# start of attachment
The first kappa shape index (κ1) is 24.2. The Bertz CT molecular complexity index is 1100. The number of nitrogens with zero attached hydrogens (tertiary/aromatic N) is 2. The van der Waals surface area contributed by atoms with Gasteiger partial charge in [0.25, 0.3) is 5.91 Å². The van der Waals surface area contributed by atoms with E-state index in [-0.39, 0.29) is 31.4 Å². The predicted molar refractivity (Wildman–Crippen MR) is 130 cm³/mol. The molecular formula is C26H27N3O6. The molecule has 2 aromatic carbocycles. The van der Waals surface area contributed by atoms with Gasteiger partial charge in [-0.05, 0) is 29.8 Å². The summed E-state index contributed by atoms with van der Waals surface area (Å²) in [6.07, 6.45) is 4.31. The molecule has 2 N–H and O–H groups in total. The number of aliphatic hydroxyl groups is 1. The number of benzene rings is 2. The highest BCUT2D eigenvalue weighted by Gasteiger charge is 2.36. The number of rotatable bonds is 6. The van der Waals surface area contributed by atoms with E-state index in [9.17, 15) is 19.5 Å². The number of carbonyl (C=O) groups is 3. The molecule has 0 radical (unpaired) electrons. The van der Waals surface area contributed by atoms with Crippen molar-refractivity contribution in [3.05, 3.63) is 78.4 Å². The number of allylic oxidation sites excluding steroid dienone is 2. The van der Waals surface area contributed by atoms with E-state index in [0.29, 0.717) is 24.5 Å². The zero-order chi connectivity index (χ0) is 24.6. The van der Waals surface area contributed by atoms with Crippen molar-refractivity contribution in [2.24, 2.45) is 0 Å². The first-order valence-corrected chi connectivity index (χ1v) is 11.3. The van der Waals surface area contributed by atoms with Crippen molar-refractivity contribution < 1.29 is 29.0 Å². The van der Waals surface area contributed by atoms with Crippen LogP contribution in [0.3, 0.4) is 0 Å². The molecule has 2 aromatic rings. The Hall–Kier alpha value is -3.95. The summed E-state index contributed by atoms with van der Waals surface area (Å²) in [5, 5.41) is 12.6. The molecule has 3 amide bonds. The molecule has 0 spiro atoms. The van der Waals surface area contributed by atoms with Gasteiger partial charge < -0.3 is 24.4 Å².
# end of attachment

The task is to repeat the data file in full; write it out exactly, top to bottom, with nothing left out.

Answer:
The first kappa shape index (κ1) is 24.2. The Bertz CT molecular complexity index is 1100. The number of nitrogens with zero attached hydrogens (tertiary/aromatic N) is 2. The van der Waals surface area contributed by atoms with Gasteiger partial charge in [0.25, 0.3) is 5.91 Å². The van der Waals surface area contributed by atoms with E-state index in [-0.39, 0.29) is 31.4 Å². The predicted molar refractivity (Wildman–Crippen MR) is 130 cm³/mol. The molecular formula is C26H27N3O6. The molecule has 2 aromatic carbocycles. The van der Waals surface area contributed by atoms with Gasteiger partial charge in [-0.05, 0) is 29.8 Å². The summed E-state index contributed by atoms with van der Waals surface area (Å²) in [6.07, 6.45) is 4.31. The molecule has 2 N–H and O–H groups in total. The number of aliphatic hydroxyl groups is 1. The number of benzene rings is 2. The highest BCUT2D eigenvalue weighted by Gasteiger charge is 2.36. The number of rotatable bonds is 6. The van der Waals surface area contributed by atoms with E-state index in [9.17, 15) is 19.5 Å². The number of carbonyl (C=O) groups is 3. The molecule has 0 radical (unpaired) electrons. The van der Waals surface area contributed by atoms with Crippen molar-refractivity contribution in [3.05, 3.63) is 78.4 Å². The number of allylic oxidation sites excluding steroid dienone is 2. The van der Waals surface area contributed by atoms with E-state index in [0.29, 0.717) is 24.5 Å². The zero-order chi connectivity index (χ0) is 24.6. The van der Waals surface area contributed by atoms with Crippen molar-refractivity contribution in [2.24, 2.45) is 0 Å². The first-order valence-corrected chi connectivity index (χ1v) is 11.3. The van der Waals surface area contributed by atoms with Crippen molar-refractivity contribution < 1.29 is 29.0 Å². The van der Waals surface area contributed by atoms with Crippen LogP contribution in [0.3, 0.4) is 0 Å². The molecule has 2 aromatic rings. The Hall–Kier alpha value is -3.95. The summed E-state index contributed by atoms with van der Waals surface area (Å²) in [5, 5.41) is 12.6. The molecule has 3 amide bonds. The molecule has 0 spiro atoms. The van der Waals surface area contributed by atoms with Gasteiger partial charge < -0.3 is 24.4 Å².